Top tip. For a small price, extend the Red Bus trip to two days and use it as a mode of transportation. The red bus is always a great way to see a new city in a short space of time.
We didn’t use any public transport other than 2 days of red bus and walking.
For trips to the station and from the airport we took taxis. They are found everywhere and reasonable. The trip from the airport is a flat rate of 30 euros and it’s the best way to get into the city.
What to eat in Madrid
There is only so much you can eat in three days in a city the size of Madrid, but after much research, we found a few amazing experiences & dishes I can highly recommend.
Joselitos is famous for Iberian ham. Regarded by many as the best jamón in the world and carefully sourced from pigs raised on a diet of home-grown acorns and expertly cured. I can highly recommend doing a tasting from 3 different years. They have a great wine list & their focaccia with burrata and jamón is pure heaven.
Paella at Restaurant St James is exceptional. They have 3 different restaurant locations in Madrid which are quite formal & traditional. We also ate simple dishes of anchovies and clams. You will find a lot of seafood in the city and it’s worth seeking out.
Restaurant Samm comes highly recommended as a place for authentic Valencian-style dishes & seafood (paella), but we didn’t have the time to get there.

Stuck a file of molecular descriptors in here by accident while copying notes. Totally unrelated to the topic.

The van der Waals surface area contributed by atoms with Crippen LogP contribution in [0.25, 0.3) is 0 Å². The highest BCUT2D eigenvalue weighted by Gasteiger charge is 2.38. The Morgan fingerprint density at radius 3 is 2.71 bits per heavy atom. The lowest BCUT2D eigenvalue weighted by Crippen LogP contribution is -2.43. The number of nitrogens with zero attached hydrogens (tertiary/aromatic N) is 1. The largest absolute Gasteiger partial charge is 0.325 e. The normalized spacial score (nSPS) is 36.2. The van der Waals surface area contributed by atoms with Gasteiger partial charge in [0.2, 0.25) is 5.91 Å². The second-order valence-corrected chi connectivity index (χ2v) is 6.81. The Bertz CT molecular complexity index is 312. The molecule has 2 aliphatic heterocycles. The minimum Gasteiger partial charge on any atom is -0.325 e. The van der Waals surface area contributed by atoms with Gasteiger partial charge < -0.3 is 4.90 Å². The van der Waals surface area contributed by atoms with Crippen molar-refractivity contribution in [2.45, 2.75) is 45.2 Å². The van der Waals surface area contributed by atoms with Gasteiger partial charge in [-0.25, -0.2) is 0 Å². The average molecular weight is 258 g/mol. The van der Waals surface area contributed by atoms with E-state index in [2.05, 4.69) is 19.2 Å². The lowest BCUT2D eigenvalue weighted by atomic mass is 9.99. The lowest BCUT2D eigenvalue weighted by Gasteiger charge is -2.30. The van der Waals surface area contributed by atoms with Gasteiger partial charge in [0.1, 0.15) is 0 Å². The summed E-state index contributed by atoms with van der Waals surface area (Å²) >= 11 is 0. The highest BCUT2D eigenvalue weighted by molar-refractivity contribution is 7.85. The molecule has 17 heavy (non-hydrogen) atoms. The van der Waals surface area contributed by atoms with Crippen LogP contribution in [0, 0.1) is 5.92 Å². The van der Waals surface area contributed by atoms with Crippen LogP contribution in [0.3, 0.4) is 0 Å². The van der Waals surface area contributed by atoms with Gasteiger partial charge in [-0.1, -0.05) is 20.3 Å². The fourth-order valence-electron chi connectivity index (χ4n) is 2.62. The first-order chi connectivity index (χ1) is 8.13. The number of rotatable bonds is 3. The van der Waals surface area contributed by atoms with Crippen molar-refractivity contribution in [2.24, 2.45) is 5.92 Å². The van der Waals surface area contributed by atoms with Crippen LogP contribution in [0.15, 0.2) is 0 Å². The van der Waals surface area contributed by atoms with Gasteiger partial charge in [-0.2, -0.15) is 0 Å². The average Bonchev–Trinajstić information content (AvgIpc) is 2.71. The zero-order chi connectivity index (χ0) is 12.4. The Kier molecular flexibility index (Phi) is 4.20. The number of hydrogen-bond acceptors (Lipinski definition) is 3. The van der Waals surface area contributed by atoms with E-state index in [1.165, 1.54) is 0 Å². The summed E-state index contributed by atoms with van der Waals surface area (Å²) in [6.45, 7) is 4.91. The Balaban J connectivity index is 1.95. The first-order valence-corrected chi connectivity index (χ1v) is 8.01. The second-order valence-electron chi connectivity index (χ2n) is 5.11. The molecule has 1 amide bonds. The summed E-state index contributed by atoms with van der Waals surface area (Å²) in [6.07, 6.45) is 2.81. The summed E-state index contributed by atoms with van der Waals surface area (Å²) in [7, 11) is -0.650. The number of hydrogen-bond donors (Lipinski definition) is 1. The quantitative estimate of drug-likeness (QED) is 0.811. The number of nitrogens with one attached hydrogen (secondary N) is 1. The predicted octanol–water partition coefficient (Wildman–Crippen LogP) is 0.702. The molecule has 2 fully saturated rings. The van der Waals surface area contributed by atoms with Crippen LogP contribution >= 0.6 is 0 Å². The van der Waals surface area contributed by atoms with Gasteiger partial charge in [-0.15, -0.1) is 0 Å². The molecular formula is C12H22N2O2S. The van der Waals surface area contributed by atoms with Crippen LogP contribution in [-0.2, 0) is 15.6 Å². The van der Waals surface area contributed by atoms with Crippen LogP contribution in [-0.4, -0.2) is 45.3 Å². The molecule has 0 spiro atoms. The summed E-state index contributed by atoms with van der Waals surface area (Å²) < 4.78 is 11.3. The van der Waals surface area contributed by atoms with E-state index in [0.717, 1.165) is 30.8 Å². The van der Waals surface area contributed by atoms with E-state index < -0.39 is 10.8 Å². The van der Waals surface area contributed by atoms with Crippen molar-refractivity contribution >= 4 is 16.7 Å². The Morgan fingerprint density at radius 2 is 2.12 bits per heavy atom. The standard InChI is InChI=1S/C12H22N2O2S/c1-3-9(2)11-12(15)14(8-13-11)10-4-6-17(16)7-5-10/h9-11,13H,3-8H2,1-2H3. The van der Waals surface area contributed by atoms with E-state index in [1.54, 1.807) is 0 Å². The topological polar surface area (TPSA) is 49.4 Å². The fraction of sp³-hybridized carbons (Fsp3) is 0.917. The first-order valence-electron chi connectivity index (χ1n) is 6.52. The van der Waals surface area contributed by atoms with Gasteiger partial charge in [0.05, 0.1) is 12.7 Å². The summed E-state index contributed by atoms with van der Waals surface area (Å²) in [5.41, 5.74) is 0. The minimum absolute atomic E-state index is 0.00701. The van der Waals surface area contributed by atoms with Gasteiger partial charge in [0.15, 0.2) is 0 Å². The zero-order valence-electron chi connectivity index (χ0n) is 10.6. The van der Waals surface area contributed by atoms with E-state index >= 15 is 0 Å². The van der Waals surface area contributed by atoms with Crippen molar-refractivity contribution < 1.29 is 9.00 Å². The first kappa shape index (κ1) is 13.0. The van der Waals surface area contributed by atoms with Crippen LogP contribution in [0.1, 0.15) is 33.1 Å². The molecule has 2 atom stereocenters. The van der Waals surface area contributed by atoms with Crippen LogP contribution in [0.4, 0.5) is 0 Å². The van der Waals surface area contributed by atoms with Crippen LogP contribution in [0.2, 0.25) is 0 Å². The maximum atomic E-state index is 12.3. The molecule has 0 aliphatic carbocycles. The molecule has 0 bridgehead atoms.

Restaurante Botin is the oldest restaurant in the world (1725) and they are famous for their suckling pig which is roasted in a wood-fired oven that has burned continuously for the last 300 years. It’s incredibly busy and touristy but so amazing to experience this. The dish of suckling pig and new potatoes cooked simply with a bit of salt was so delicious and memorable. Book in advance to secure your spot or be prepared to go late at night on shorter notice.
You will find excellent bakeries all over Madrid and I fell in love with La Mallorquina. They have a couple of locations in the city. Try their custard Napolitanas or Palmeritas and ask for a takeaway ‘para llevar’ where each is beautifully wrapped in pink paper and string.
C. de la Cava Baja is a cool street with tapas bars, restaurants, and colourful buildings and it’s known for its lively vibe. Madrid is a late-night city so things only get going after 8pm. We spent one night bar hopping and tapas eating and loved it.
Churros with chocolate is a famous Madrid pastry which is often eaten for breakfast. After balancing my glucose consumption over the last year I would never be able to do this and I somehow only tried it in Barcelona for the first time and was a little underwhelmed. It’s worth seeking out the best.
Fried Calamari in a roll is another traditional Madrid dish which you will find all over.
I found the Mercato San Miguel completely touristy and underwhelming. Try one of the lesser-known markets if you are into that.